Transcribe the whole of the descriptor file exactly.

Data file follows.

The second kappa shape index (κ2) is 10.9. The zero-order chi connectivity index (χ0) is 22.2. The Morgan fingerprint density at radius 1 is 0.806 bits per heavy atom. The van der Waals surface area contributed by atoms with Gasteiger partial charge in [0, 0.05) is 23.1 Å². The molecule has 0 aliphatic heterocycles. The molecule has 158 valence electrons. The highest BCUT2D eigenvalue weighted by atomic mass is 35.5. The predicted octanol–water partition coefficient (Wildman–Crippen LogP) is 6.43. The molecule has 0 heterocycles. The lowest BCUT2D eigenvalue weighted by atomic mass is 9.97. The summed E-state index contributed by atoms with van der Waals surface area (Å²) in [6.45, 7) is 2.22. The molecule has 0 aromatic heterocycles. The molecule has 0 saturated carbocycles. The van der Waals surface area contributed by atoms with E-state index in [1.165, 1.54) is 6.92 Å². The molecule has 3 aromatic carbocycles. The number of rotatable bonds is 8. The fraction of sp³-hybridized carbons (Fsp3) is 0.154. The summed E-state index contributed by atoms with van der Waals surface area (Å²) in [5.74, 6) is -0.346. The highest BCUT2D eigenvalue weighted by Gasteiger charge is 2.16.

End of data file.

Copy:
The second kappa shape index (κ2) is 10.9. The zero-order chi connectivity index (χ0) is 22.2. The Morgan fingerprint density at radius 1 is 0.806 bits per heavy atom. The van der Waals surface area contributed by atoms with Gasteiger partial charge in [0, 0.05) is 23.1 Å². The molecule has 0 aliphatic heterocycles. The molecule has 158 valence electrons. The highest BCUT2D eigenvalue weighted by atomic mass is 35.5. The predicted octanol–water partition coefficient (Wildman–Crippen LogP) is 6.43. The molecule has 0 heterocycles. The lowest BCUT2D eigenvalue weighted by atomic mass is 9.97. The summed E-state index contributed by atoms with van der Waals surface area (Å²) in [6.45, 7) is 2.22. The molecule has 0 aromatic heterocycles. The molecule has 0 saturated carbocycles. The van der Waals surface area contributed by atoms with E-state index in [1.165, 1.54) is 6.92 Å². The molecule has 3 aromatic carbocycles. The number of rotatable bonds is 8. The fraction of sp³-hybridized carbons (Fsp3) is 0.154. The summed E-state index contributed by atoms with van der Waals surface area (Å²) in [5.74, 6) is -0.346. The highest BCUT2D eigenvalue weighted by Gasteiger charge is 2.16.